Afghanistan crisis continues, American aid crucial

Humza Kahn and Sufyaan Syed, guest columnists

Shortly after the C-17s left the airstrip, attention swung to other issues. The end to America’s longest war had come and gone. Yet, the struggles of the people of Afghanistan are not over.

In the span of a few months, the lives of 39 million people rapidly changed as the West’s withdrawal ended many of the Afghan people’s links to the rest of the world.

Even as news outlets turn away from the crisis in Afghanistan, it is imperative that we don’t do the same. Thoroughly understanding the situation is critical to aiding the Afghani people.

First, some background: Afghanistan is undergoing a severe economic crisis caused by numerous interlinked factors. Decades of slow growth combined with a collapsing security structure have resulted in millions of people falling into poverty, and the country’s GDP has already begun to slide.

A trifecta of suffering has descended on the country, with Covid-19, drought, and sharply decreasing aid hammering the country. Severe drought has ravaged agricultural production, pushing millions into starvation. With imports being restricted and banks slipping into liquidity crises, the rapid withdrawal of financial support has only made the situation worse.

A third wave of Covid-19 is ravaging a population that, according to the World Bank and Our World in Data, is less than 5-percent vaccinated. Inoculation has come to a halt due to the interruption of aid.

To make matters worse, with the end of economic growth comes an end to the limited democratization and rights that the previous government had attempted to establish.

What little free speech and expression existed previously has now been stamped out, bringing an end to a burgeoning civil society. The rollback of liberties has resulted in the suppression of the middle class and professionals, with many expressing deep apprehension and fear about their future.

However, the worst tragedy has fallen upon Afghani women. The Human Rights Watch estimates that roughly 80 percent of the 700,000 recent internal displacements have been women and children. The ban on women attending schools or serving in government has affected millions and will stifle generations of women from achieving equality. Numerous other rollbacks of rights in this area have been reported, from retaliation against women who participated in protests to bans on women playing sports.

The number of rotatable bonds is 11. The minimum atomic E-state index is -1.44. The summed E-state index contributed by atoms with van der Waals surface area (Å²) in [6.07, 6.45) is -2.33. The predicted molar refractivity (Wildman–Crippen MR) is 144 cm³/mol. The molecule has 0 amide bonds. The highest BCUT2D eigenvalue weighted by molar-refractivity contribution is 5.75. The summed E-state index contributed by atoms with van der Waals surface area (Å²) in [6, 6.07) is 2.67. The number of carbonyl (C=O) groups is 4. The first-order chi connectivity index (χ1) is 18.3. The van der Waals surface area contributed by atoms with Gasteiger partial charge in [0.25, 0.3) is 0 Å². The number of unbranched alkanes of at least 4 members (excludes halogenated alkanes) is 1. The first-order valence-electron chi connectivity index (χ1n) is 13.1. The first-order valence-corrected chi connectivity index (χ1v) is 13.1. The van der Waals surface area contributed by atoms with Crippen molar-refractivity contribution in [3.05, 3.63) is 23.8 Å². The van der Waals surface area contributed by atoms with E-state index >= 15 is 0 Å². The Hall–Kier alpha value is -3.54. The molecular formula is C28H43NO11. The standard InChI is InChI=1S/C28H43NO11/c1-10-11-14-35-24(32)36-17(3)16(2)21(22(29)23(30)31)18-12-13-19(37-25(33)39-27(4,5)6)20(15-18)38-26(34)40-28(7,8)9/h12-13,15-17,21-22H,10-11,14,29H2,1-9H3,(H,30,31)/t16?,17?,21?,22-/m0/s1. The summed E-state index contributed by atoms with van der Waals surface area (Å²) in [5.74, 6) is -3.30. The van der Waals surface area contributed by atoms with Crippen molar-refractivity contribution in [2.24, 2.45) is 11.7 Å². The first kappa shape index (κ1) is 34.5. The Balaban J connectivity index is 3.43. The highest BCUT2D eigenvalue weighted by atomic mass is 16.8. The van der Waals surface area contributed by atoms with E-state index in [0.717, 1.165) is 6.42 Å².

On the humanitarian end, the crisis is just as bleak. Save the Children reports that as costs have skyrocketed, in Kabul, gas prices have increased by 63 percent and food prices have risen 30-40 percent; other cities have reported similar increases. Furthermore, a survey from Save the Children on 630 families found that every single one had taken on debt to purchase essentials.

On the educational front, the Human Rights Watch reported that 85 percent of the state school system, which educated roughly 7 million students, almost 3 million of which were girls, was funded by foreign donors who are now hesitant to send money. Similarly, the health sector was almost completely funded by the World Bank, which has paused relations with the Taliban. 

In all facets of daily living, the Afghani people face hardship. Food, gas, health, and education are all in peril as prices rise and aid stops flowing in.

While the situation is bleak, South students can make a tangible difference. A simple donation to charities such as Islamic Relief USA and Save the Children goes a long way towards feeding an Afghani family, whether they be refugees or in Afghanistan. 

Even if you cannot donate, taking the time to learn more about Afghanistan is a great first step. 

Learning about Afghani people beyond stereotypes and sensationalist headlines can challenge the hurdles in the way of support.

With the Taliban’s corrupt, hardline past of warding off foreign donors, and media shifting their focus elsewhere, the people of Afghanistan are left with no alternatives. They must face hunger, disease, poverty, and oppression. 

The people of America have an obligation to do our part. We will either choose to act or stay silent. 

There is only one right decision.